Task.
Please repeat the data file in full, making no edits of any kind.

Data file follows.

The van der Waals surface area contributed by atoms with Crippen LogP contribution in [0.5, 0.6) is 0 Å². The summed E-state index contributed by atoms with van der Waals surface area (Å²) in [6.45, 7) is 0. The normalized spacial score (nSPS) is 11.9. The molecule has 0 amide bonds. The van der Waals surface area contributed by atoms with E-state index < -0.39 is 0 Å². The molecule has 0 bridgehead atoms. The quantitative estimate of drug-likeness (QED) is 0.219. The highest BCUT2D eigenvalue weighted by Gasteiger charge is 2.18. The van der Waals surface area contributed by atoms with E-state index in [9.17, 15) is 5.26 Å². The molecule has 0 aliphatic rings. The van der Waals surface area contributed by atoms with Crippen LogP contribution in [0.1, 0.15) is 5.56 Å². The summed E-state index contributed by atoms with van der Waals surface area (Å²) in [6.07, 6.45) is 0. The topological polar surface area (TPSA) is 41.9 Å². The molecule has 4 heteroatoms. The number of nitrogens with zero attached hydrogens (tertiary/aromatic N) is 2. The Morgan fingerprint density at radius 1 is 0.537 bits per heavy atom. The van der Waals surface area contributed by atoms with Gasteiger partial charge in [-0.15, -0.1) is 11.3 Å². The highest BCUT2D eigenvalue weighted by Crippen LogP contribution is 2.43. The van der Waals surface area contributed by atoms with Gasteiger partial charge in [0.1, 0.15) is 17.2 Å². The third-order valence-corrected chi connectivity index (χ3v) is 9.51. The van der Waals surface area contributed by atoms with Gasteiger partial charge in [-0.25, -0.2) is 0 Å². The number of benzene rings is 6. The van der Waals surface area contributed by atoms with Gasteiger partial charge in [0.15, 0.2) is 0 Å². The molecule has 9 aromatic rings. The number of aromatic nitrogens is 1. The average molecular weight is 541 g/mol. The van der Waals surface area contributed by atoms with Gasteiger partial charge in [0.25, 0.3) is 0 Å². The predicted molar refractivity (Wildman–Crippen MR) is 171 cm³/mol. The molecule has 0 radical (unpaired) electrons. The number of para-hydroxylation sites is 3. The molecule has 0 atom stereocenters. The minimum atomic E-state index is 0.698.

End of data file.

The van der Waals surface area contributed by atoms with Crippen LogP contribution in [0.5, 0.6) is 0 Å². The summed E-state index contributed by atoms with van der Waals surface area (Å²) in [6.45, 7) is 0. The normalized spacial score (nSPS) is 11.9. The molecule has 0 amide bonds. The van der Waals surface area contributed by atoms with E-state index < -0.39 is 0 Å². The molecule has 0 bridgehead atoms. The quantitative estimate of drug-likeness (QED) is 0.219. The highest BCUT2D eigenvalue weighted by Gasteiger charge is 2.18. The van der Waals surface area contributed by atoms with E-state index in [9.17, 15) is 5.26 Å². The molecule has 0 aliphatic rings. The van der Waals surface area contributed by atoms with Crippen LogP contribution in [0.1, 0.15) is 5.56 Å². The summed E-state index contributed by atoms with van der Waals surface area (Å²) in [6.07, 6.45) is 0. The topological polar surface area (TPSA) is 41.9 Å². The molecule has 4 heteroatoms. The number of nitrogens with zero attached hydrogens (tertiary/aromatic N) is 2. The Morgan fingerprint density at radius 1 is 0.537 bits per heavy atom. The van der Waals surface area contributed by atoms with Gasteiger partial charge in [-0.15, -0.1) is 11.3 Å². The highest BCUT2D eigenvalue weighted by Crippen LogP contribution is 2.43. The van der Waals surface area contributed by atoms with Gasteiger partial charge in [0.1, 0.15) is 17.2 Å². The third-order valence-corrected chi connectivity index (χ3v) is 9.51. The van der Waals surface area contributed by atoms with Gasteiger partial charge in [-0.25, -0.2) is 0 Å². The number of benzene rings is 6. The van der Waals surface area contributed by atoms with Gasteiger partial charge in [0.15, 0.2) is 0 Å². The molecule has 9 aromatic rings. The number of aromatic nitrogens is 1. The average molecular weight is 541 g/mol. The van der Waals surface area contributed by atoms with Gasteiger partial charge in [0.25, 0.3) is 0 Å². The predicted molar refractivity (Wildman–Crippen MR) is 171 cm³/mol. The molecule has 0 radical (unpaired) electrons. The number of para-hydroxylation sites is 3. The molecule has 0 atom stereocenters. The minimum atomic E-state index is 0.698.